Ravi Bellamkonda, Vinik Dean of the Pratt School of Engineering at Duke University, is committed to fostering transformative research and pedagogical innovation as well as programs that create an entrepreneurial mindset among faculty and students. A bioengineer and neuroscientist, Bellamkonda has focused his research efforts on engineered devices for brain tumor therapy, immunomodulation for peripheral and central nervous system repair, biomaterials, and brain-machine interfaces.
Bellamkonda sees the importance of enhancing ties between Pratt and other Duke schools and programs to continue building partnerships that will help everyone rise.
Why are you interested in research at the intersection of medicine and engineering?
It is in Duke’s DNA, and it is Duke’s competitive advantage that great engineering and great medicine live under the same roof. More importantly, there are no barriers – this is a fluid interchange of ideas, students and programs across engineering and medicine. Besides, technology from genomic technology to Artifical Intelligence (AI) is profoundly impacting diagnostics, therapy and health care delivery, and I’d very much like Duke to leverage its collaborative DNA to help lead this revolution at the intersection of technology and health.
How are you pursuing this intersection within Duke as Dean?
In the areas of AI Health, Devices, Regenerative Medicine, Data Science, Materials Engineering, Imaging Technologies and Genomics – in all of these areas, we have a natural interest and intersect with faculty across Duke University and Duke Health.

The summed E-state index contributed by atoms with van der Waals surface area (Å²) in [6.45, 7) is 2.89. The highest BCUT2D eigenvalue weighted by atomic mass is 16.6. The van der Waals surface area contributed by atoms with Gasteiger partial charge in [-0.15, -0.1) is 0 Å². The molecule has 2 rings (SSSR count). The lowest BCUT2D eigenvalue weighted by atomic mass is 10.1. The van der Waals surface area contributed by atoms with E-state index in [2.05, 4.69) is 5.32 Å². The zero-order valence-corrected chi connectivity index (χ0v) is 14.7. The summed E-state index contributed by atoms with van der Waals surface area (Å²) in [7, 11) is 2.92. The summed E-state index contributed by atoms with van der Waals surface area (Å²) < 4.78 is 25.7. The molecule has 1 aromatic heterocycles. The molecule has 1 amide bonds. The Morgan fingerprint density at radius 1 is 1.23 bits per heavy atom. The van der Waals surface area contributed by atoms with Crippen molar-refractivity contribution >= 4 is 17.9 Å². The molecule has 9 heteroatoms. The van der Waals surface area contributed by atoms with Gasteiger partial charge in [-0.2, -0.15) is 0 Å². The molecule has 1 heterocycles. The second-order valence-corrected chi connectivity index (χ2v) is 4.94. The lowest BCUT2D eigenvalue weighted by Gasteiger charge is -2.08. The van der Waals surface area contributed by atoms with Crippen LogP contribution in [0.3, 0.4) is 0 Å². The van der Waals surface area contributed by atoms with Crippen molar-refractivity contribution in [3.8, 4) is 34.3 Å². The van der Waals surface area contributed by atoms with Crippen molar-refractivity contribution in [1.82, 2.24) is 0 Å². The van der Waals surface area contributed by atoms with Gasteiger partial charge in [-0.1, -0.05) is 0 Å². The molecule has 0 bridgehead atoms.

How can you see the intersection between research in medicine and engineering playing out at Duke over the next few years?
I think we’ll blur the lines much further with joint hiring, cross-appointments, joint research centers and also, hopefully, in co-locating people from both units together in the same physical spaces. The New Engineering Building is a great example – the fifth floor, when it opens in 2020, will house the AI Health Initiative. I think that through MEDx, there is a special opportunity looking ahead to engage with industry and pursue entrepreneurial activities as well.
Why do you think this intersection is important for Duke?
We care about impact, we care about health and we have the leadership to be able to do something very special. Engineering at Duke today has a very special relationship with Mary Klotman, the Dean of Medicine, and with many of our clinical and basic science chairs within the School of Medicine. Chancellor Gene Washington is also a great friend of new models of health care delivery and research. So I think we have a special opportunity at Duke to lead and ultimately help improve health outcomes for our society.
Do you feel there is a place for interdisciplinary training and education within the School of Medicine and Duke Engineering?
In programs like Design Health, entrepreneurship and basic biomedical research as well as in intersections between Duke Engineering and clinical departments, we have many opportunities to train the next generation of biomedical scholars and innovators.
What is your vision for the future for MEDx and Duke?
I am excited for the future of our collaboration – the common interests in data science, AI Health, the embrace of population and global health, our interest in fundamental molecular and cellular therapies as well as biomaterials. These approaches will be brought to bear on a wide variety of important challenges in health from cancer to regenerative medicine and resilience to cardiovascular disease to immune disorders and infectious diseases, and population and environmental health. This combined with entities like MEDx, our premier Department of Biomedical Engineering, amazing faculty and students, and really excellent leadership in our clinical departments augurs well for the future.